Jose Canseco plans to announce his next lofty goal in spring training. It's already clear he won't settle for 40 home runs and 40 stolen bases again.
"I want to become a better ballplayer," the Oakland right fielder, the unanimous winner of the American League Most Valuable Player award, said Wednesday. "I'm not going to stop improving. I'm only 24 years old."Canseco can't improve on the results of voting by members of the Baseball Writers Association of America.
He is the seventh AL player to be the MVP unanimously, and the first in 15 years. Hank Greenberg (1935), Al Rosen (1953), Mickey Mantle (1956), Frank Robinson (1966), Denny McLain (1968) and Reggie Jackson (1973) preceded him.
"I was really surprised it was unanimous. It's really exciting," Canseco told reporters in a conference call from Hawaii, where he's wrapping up a honeymoon trip before returning home to Miami.
"I'm real happy to win the MVP ... but if I didn't win it I wasn't going to be really disappointed," he said. "The thing that will stand out mostly in my mind is the 40-40 because I was the first to do it."
Canseco reached the historic 40-40 plateau in homers and stolen bases on Sept. 23. When he announced it as a goal last spring, he didn't realize that no one had ever achieved it.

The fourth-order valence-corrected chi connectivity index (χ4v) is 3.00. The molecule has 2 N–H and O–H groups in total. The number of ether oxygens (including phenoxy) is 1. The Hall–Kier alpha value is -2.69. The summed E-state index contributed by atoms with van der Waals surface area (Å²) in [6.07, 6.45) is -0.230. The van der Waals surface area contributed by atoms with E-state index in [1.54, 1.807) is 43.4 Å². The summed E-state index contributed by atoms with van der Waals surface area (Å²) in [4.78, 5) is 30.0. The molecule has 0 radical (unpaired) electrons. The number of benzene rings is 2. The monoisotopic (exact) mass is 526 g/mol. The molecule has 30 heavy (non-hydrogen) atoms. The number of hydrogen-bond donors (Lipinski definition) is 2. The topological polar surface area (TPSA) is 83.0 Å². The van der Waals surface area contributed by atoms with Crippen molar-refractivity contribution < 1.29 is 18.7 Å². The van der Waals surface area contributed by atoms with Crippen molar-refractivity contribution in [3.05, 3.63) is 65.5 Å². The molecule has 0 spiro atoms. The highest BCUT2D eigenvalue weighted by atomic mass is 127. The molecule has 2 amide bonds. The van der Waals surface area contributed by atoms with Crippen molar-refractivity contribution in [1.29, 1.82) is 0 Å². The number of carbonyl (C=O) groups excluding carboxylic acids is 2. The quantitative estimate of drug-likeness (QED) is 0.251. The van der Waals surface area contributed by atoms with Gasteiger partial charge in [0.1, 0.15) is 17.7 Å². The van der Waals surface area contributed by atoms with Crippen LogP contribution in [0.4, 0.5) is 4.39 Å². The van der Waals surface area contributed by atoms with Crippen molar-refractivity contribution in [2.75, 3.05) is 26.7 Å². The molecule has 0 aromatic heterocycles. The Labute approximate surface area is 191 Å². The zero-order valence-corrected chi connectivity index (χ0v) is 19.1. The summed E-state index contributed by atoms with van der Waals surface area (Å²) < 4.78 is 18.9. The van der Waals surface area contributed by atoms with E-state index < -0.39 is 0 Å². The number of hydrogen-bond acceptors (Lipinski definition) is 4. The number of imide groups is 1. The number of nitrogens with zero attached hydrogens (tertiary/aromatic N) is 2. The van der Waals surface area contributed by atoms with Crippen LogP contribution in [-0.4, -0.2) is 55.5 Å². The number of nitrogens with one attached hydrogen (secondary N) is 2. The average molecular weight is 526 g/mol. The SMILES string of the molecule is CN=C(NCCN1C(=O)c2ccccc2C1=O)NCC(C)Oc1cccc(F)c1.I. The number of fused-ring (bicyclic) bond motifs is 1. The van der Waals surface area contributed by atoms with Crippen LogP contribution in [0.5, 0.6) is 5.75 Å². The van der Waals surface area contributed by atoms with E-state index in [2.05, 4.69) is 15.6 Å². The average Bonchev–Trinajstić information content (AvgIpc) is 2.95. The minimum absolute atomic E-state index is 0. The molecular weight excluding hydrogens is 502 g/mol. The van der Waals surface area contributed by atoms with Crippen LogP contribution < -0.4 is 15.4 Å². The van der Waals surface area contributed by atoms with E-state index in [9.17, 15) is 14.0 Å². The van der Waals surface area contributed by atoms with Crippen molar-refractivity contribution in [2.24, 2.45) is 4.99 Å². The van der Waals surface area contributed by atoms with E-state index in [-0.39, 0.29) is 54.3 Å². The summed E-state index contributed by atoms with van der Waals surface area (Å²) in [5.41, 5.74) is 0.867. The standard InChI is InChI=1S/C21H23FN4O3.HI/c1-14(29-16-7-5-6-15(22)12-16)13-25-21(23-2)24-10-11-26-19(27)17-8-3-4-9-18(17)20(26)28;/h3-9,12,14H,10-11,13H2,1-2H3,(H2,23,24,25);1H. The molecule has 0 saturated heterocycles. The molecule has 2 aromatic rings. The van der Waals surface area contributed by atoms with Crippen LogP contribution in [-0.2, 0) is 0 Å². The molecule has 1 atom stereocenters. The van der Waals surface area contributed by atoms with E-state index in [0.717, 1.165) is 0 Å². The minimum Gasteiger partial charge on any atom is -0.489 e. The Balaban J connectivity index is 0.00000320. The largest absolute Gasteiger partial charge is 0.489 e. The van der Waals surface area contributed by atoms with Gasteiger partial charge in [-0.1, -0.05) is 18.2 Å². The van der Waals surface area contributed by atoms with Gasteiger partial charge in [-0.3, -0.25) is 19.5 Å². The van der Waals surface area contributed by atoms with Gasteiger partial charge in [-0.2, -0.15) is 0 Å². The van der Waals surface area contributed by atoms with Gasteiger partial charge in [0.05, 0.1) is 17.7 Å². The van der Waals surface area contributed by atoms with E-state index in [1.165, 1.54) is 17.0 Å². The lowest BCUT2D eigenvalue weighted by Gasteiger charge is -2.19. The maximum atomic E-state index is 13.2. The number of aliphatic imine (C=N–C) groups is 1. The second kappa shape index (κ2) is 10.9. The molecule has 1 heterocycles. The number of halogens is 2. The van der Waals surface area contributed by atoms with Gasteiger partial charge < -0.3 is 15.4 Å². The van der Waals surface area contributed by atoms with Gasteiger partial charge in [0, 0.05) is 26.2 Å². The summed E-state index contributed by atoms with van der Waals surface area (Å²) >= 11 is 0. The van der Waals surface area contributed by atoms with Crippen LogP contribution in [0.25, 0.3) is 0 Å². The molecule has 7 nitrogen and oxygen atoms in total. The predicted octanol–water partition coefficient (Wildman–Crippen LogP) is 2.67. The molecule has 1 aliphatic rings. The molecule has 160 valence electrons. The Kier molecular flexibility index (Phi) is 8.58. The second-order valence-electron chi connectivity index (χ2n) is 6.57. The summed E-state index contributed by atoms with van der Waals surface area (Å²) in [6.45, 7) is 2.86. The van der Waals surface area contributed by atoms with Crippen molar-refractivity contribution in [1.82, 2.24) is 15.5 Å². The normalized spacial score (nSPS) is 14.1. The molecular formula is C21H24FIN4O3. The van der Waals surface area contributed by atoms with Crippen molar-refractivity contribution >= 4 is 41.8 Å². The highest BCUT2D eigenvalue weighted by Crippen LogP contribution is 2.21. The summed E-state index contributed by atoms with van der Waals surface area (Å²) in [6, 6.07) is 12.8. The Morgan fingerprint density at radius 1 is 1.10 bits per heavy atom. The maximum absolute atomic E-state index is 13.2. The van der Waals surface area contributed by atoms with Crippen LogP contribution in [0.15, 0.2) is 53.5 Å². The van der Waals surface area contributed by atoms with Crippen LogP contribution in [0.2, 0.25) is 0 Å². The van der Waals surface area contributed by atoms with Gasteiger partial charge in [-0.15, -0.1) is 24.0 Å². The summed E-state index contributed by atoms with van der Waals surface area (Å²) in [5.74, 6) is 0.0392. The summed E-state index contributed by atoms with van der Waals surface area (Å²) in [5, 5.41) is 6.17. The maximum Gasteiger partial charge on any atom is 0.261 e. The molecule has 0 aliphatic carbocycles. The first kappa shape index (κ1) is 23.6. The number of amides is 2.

Boston left fielder Mike Greenwell was a distant runner-up with 242 points, 150 behind Canseco. He was followed by Minnesota center fielder Kirby Puckett, New York Yankees right fielder Dave Winfield, A's reliever Dennis Eckersley, Boston third baseman Wade Boggs and Detroit shortstop Alan Trammell.
In his third full season, Canseco hit .307 with a major-league high 42 homers and 124 runs batted in while leading the Athletics to a major league-leading 104 victories and the AL pennant. He stole 40 bases and was second in the AL with 120 runs scored, finishing among the top 10 in 12 of 17 offensive categories.
Canseco's 111 career homers, including five after a late-season callup in 1985, are the 10th-highest total for a player at the end of the year in which he turned 24. The other nine players are in the Hall of Fame.
He said he'd like to trim his strikeouts to "maybe 100" in 1989. He has already reduced it from 175 when he was AL Rookie of the Year to 157 in 1987 and 128 last season.